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|Town and Union council|
Mansehra is surrounded by verdant mountains
|Elevation||1,088 m (3,570 ft)|
|Time zone||PST (UTC+5)|
The name of the city is derived from that of its founder, Sardar Maha Singh Mirpuri, who was a Sikh administrator and general in the Sikh Khalsa Army,during the rule of the Khalsa Empire of Maharaja Ranjit Singh.
During the Maurya dynasty, Ashoka the Great was the governor of this area where he was a prince. After the death of his father, the Mauryan emperor Bindusara, Ashoka ascended to the throne around 272 B.C. and made this area one of the major seats of his government. The Edicts of Ashoka inscribed on three large boulders on the side of a rocky outcrop near Mansehra serve as evidence of his rule. The Mansehra rocks record fourteen of Ashoka's edicts, presenting aspects of the emperor's dharma or righteous law, and represent some of the earliest evidence of writing in South Asia. Dating to middle of the third century BC, they are written from right to left in the Kharosthi script.
The fall of the Durranis led way for the Sikhs to rise to power under Ranjit Singh. The Sikhs gained control of the area in 1818. The actual town or city of Mansehra was founded by Mahan Singh Mirpuri, a Sikh governor. Soon after the Sikh rule, popular uprisings against the Sikhs began. However, the uprisings failed. The rule of the Sikhs ended in 1849. This is when the area came under the British rule.[better source needed][better source needed]
By 1849, the British had gained control of all of Mansehra. To maintain peace in the area the British also took preventive measures by co-opting the local chiefs.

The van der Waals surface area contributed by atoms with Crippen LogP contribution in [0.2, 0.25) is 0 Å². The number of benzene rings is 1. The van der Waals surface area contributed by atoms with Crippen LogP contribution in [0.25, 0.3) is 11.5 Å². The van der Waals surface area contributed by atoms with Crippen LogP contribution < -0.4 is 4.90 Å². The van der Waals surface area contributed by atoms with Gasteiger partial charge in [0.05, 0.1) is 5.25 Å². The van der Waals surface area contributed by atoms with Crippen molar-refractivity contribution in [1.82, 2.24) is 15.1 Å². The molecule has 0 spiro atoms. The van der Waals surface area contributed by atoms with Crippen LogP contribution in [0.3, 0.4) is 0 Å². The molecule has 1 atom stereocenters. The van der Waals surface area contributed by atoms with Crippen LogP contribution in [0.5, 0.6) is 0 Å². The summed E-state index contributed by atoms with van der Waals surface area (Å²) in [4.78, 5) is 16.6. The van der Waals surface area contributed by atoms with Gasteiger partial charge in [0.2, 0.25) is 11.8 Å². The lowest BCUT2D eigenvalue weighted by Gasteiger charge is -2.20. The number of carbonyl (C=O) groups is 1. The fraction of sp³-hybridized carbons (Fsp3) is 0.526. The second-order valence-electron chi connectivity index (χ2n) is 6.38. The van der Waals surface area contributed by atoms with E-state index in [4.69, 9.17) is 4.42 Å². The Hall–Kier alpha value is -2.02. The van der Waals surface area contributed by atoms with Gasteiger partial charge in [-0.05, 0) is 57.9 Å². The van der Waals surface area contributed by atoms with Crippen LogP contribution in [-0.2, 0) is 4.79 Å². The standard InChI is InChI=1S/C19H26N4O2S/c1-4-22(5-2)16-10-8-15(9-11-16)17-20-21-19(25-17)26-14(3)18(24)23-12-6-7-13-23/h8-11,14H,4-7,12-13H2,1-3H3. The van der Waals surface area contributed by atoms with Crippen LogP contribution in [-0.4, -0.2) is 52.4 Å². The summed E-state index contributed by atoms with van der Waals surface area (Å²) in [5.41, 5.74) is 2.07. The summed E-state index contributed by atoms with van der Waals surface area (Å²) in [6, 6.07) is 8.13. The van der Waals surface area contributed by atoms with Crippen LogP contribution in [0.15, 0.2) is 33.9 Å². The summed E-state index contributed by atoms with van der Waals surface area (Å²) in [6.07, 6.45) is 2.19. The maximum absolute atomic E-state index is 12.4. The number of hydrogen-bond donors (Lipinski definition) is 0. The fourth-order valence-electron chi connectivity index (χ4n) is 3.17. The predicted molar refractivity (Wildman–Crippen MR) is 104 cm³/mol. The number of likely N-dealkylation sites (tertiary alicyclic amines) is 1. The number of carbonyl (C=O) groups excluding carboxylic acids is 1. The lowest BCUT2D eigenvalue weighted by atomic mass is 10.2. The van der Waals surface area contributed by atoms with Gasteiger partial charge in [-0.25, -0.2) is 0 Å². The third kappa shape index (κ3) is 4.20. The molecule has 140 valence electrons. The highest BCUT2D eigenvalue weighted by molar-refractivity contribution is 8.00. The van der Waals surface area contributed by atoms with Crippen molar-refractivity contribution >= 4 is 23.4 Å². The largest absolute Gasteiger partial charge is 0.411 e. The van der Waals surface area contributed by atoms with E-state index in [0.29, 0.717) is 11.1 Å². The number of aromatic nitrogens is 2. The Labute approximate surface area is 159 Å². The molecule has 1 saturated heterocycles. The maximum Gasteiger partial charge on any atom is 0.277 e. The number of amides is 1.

The British divided Hazara region into three tehsils (administrative subdivisions): Mansehra, Abbottabad, and Haripur; and decided to annex it to the Punjab. In 1901, when the North West Frontier Province (NWFP) was formed, Hazara was separated from Punjab and made a part of it.
During Bhutto's regime, Mansehra was upgraded to a district, containing two subdivisions: Mansehra and Battagram. Later, the Mansehra district was divided into two districts namely Mansehra and Battagram, and two subdivisions Balakot and Oghi.
Mansehra city and environs
- Mansehra City Ward No 1
- Mansehra City Ward No 2
- Mansehra City Ward No 3
- Mansehra City Ward No 4
- Mansehra (Rural)/suburban
Each union council is divided into Mohallas.
In Durgashtami in Chetr and in Assu, at the locality of Bareri, Hindus from the vicinity, to the number of about 400, assemble at the top of Bareri hill to worship Devi (as Durga)and to present offerings, which are taken by a Brahmin of Mansehra. The assembly on each occasion lasts only one day. The boulders near the base of Bareri Hill are notable because they contain Ashokan inscriptions.
- "Location of Mansehra". Falling Rain. Retrieved 2011-03-30.
- Hazara Report 1993, Peshawar:Govt of NWFP, p. 12
- Department of Archaeology and Museums (2004-01-30). "UNESCO world heritage Centre - Mansehra Rock Edicts". Whc.unesco.org. Retrieved 2011-03-30.
- Not to be confused with the Hindu Rajput Raja Man Singh I of Amber in Rajputana, India
- Hazara Gazetteer 1884
- Gazetteer 1884,
- "Mānsehra Village - Imperial Gazetteer of India, v. 17, p. 203". Dsal.uchicago.edu. Retrieved 2011-03-30.
- "Tehsils & Unions in the District of Mansehra". Nrb.gov.pk. Retrieved 2011-03-30.
- Report of the land revenue settlement of the Hazara district of the Punjab By E. G. Wace. Central Jail Press. Retrieved 2007-11-03.
In the nearby locality of Bareri, Hindus from the vicinity, to the number of about 400, used to assemble at the top of Bareri hill to worship Devi (Durga) and to present offerings, which were taken by a Brahmin of Mansehra. The assembly on each occasion lasted only one day.
- "Around Abbottabad by S.A.J. Shirazi". Travelers Digest. Retrieved 2007-11-03.
Further north; go to the black mountain near Oghi or to see the Asokan inscriptions on boulders near base of Bareri Hill close to Mansehra.